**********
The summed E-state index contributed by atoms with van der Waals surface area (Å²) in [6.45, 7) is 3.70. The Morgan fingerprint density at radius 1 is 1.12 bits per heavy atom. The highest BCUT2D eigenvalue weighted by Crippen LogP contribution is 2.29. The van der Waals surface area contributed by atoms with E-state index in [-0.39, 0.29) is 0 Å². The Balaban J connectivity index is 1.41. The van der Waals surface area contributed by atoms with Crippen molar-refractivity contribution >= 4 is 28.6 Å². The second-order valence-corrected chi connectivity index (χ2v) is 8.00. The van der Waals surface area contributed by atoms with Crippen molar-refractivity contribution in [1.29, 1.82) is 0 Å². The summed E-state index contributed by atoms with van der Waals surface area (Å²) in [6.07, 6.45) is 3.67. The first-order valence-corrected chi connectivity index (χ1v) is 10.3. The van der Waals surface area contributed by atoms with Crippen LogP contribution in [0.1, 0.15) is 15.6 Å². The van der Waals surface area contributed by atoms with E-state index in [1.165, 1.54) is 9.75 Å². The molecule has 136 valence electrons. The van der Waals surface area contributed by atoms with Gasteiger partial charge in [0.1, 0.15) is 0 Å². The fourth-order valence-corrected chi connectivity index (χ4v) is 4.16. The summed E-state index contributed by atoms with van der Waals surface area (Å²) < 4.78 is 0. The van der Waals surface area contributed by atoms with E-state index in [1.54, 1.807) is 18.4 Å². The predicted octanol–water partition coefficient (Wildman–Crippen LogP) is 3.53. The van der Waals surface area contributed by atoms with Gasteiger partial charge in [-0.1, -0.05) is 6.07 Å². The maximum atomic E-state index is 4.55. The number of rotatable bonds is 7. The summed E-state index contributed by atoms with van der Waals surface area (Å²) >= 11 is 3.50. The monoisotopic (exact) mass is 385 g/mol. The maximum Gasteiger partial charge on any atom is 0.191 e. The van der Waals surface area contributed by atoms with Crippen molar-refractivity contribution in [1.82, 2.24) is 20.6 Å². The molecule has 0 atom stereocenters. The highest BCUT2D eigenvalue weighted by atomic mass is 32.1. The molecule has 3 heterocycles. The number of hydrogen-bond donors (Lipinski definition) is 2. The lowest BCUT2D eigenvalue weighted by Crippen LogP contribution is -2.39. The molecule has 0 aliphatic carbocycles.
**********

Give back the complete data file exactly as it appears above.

The summed E-state index contributed by atoms with van der Waals surface area (Å²) in [6.45, 7) is 3.70. The Morgan fingerprint density at radius 1 is 1.12 bits per heavy atom. The highest BCUT2D eigenvalue weighted by Crippen LogP contribution is 2.29. The van der Waals surface area contributed by atoms with E-state index in [-0.39, 0.29) is 0 Å². The Balaban J connectivity index is 1.41. The van der Waals surface area contributed by atoms with Crippen molar-refractivity contribution >= 4 is 28.6 Å². The second-order valence-corrected chi connectivity index (χ2v) is 8.00. The van der Waals surface area contributed by atoms with Crippen molar-refractivity contribution in [1.29, 1.82) is 0 Å². The summed E-state index contributed by atoms with van der Waals surface area (Å²) in [6.07, 6.45) is 3.67. The first-order valence-corrected chi connectivity index (χ1v) is 10.3. The van der Waals surface area contributed by atoms with Crippen LogP contribution in [0.1, 0.15) is 15.6 Å². The van der Waals surface area contributed by atoms with E-state index in [1.165, 1.54) is 9.75 Å². The molecule has 136 valence electrons. The van der Waals surface area contributed by atoms with Gasteiger partial charge in [0.1, 0.15) is 0 Å². The fourth-order valence-corrected chi connectivity index (χ4v) is 4.16. The summed E-state index contributed by atoms with van der Waals surface area (Å²) < 4.78 is 0. The van der Waals surface area contributed by atoms with E-state index in [1.54, 1.807) is 18.4 Å². The predicted octanol–water partition coefficient (Wildman–Crippen LogP) is 3.53. The van der Waals surface area contributed by atoms with Gasteiger partial charge in [-0.1, -0.05) is 6.07 Å². The maximum atomic E-state index is 4.55. The number of rotatable bonds is 7. The summed E-state index contributed by atoms with van der Waals surface area (Å²) >= 11 is 3.50. The monoisotopic (exact) mass is 385 g/mol. The maximum Gasteiger partial charge on any atom is 0.191 e. The van der Waals surface area contributed by atoms with Crippen molar-refractivity contribution in [1.82, 2.24) is 20.6 Å². The molecule has 0 atom stereocenters. The highest BCUT2D eigenvalue weighted by atomic mass is 32.1. The molecule has 3 heterocycles. The number of hydrogen-bond donors (Lipinski definition) is 2. The lowest BCUT2D eigenvalue weighted by Crippen LogP contribution is -2.39. The molecule has 0 aliphatic carbocycles.